(g) Other?


Wages and working time

Is there a national minimum wage and, if so, what is it?

The national minimum wage applies to all workers over the compulsory school leaving age of 16 years old. National minimum wage rates differ depending on the age of the worker and whether he or she is in training. The current standard adult rate of national minimum wage is £6.50 per hour (October 1 2014 to September 30 2015).

Are there restrictions on working hours?

Under the Working Time Regulations, workers are restricted from working for more than 48 hours per week, on average. The average is normally calculated over a 17-week reference period. However, the regulation permits employers to ask their workers to consent in writing to opt-out of the 48-hour weekly working limit, provided that the workers have the right to cancel their opt-out by giving at least seven days’ notice (and up to a maximum of three months’ notice) at any time.

Hours and overtime
What are the requirements for meal and rest breaks?

Under the Working Time Regulations, workers are generally entitled to a 20-minute break away from their workstation when a day's working time exceeds six hours. They are also entitled to rest periods of 11 hours of uninterrupted rest per day and 24 hours of uninterrupted rest per week (or, at the employer's behest, 48 hours per fortnight).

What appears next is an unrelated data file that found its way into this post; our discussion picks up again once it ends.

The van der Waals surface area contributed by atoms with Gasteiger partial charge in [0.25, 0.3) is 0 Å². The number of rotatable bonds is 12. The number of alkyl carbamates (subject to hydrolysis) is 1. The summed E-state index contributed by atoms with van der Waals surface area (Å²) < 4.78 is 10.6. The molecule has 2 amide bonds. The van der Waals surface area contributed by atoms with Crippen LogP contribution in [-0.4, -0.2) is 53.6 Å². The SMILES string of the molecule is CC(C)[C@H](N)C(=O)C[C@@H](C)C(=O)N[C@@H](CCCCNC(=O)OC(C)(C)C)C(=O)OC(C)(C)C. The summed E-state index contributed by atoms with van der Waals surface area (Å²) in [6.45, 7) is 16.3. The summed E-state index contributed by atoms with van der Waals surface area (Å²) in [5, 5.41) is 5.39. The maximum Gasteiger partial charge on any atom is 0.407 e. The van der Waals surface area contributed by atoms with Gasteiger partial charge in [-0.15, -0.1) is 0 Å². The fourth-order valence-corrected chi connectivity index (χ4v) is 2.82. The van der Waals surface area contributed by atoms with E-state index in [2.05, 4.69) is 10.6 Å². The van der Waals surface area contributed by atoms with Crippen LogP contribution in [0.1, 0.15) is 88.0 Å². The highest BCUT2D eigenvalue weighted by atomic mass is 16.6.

The Working Time Regulations provide exemptions to these requirements for certain industries (eg, those which use shift work and where continuity of production is required) and for workers who determine their own working hours.

How should overtime be calculated?

Employers may determine the rate at which overtime is paid. A common formulation is for overtime to be paid at time and a half on working days and double time on weekends and bank holidays. 

What exemptions are there from overtime?


Is there a minimum paid holiday entitlement?

Under the Working Time Regulations, workers are entitled to a minimum of 5.6 weeks' paid holiday each year. This can include public and bank holidays, of which there are normally eight per year in England and Wales.

What are the rules applicable to final pay and deductions from wages?

Employers can make deductions from wages in limited circumstances. Deductions are permitted if:

  • they are required by statute (eg, deductions for income tax);
  • the employee has expressly authorised them; or
  • they are provided for in the employment contract and the employee has confirmed the terms in writing (ie, by signing the contract).

Payslips given to employees must include details of the amount and purpose of any deductions made from wages.

Record keeping
What payroll and payment records must be maintained?

Pay as you earn is the mechanism under which employers assess and deduct tax and employee national insurance contributions from payments made to employees and under which employers account and report to HM Revenue and Customs (HMRC) on those payments. Since April 2013 employers must provide information to HMRC in real time, on or before the date that payment to an employee is made.

Itemised pay slips must be given to employees at or before the time at which wages are paid, and they must include, among other things, details of gross and net wages.

Click here to view the full article.